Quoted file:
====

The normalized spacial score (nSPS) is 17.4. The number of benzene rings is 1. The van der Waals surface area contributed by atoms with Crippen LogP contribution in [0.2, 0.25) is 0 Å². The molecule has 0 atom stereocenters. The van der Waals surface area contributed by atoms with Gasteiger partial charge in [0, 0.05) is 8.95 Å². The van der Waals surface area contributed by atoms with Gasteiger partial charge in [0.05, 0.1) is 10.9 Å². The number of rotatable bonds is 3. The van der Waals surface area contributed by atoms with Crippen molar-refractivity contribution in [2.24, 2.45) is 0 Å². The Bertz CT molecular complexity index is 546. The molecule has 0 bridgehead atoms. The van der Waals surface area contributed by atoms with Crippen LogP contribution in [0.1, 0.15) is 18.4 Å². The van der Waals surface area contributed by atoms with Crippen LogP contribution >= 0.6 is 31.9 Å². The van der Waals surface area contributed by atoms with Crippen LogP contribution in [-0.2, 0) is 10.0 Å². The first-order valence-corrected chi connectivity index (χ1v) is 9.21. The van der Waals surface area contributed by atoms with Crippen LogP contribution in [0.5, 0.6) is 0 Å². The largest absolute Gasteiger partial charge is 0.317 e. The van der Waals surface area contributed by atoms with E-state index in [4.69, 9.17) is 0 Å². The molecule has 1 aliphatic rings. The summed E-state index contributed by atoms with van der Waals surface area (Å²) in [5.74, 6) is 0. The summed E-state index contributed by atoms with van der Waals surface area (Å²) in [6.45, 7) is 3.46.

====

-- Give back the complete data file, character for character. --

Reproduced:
The normalized spacial score (nSPS) is 17.4. The number of benzene rings is 1. The van der Waals surface area contributed by atoms with Crippen LogP contribution in [0.2, 0.25) is 0 Å². The molecule has 0 atom stereocenters. The van der Waals surface area contributed by atoms with Gasteiger partial charge in [0, 0.05) is 8.95 Å². The van der Waals surface area contributed by atoms with Gasteiger partial charge in [0.05, 0.1) is 10.9 Å². The number of rotatable bonds is 3. The van der Waals surface area contributed by atoms with Crippen molar-refractivity contribution in [2.24, 2.45) is 0 Å². The Bertz CT molecular complexity index is 546. The molecule has 0 bridgehead atoms. The van der Waals surface area contributed by atoms with Crippen LogP contribution in [0.1, 0.15) is 18.4 Å². The van der Waals surface area contributed by atoms with Crippen LogP contribution >= 0.6 is 31.9 Å². The van der Waals surface area contributed by atoms with Crippen LogP contribution in [-0.2, 0) is 10.0 Å². The first-order valence-corrected chi connectivity index (χ1v) is 9.21. The van der Waals surface area contributed by atoms with Crippen LogP contribution in [0.5, 0.6) is 0 Å². The largest absolute Gasteiger partial charge is 0.317 e. The van der Waals surface area contributed by atoms with E-state index in [4.69, 9.17) is 0 Å². The molecule has 1 aliphatic rings. The summed E-state index contributed by atoms with van der Waals surface area (Å²) in [5.74, 6) is 0. The summed E-state index contributed by atoms with van der Waals surface area (Å²) in [6.45, 7) is 3.46.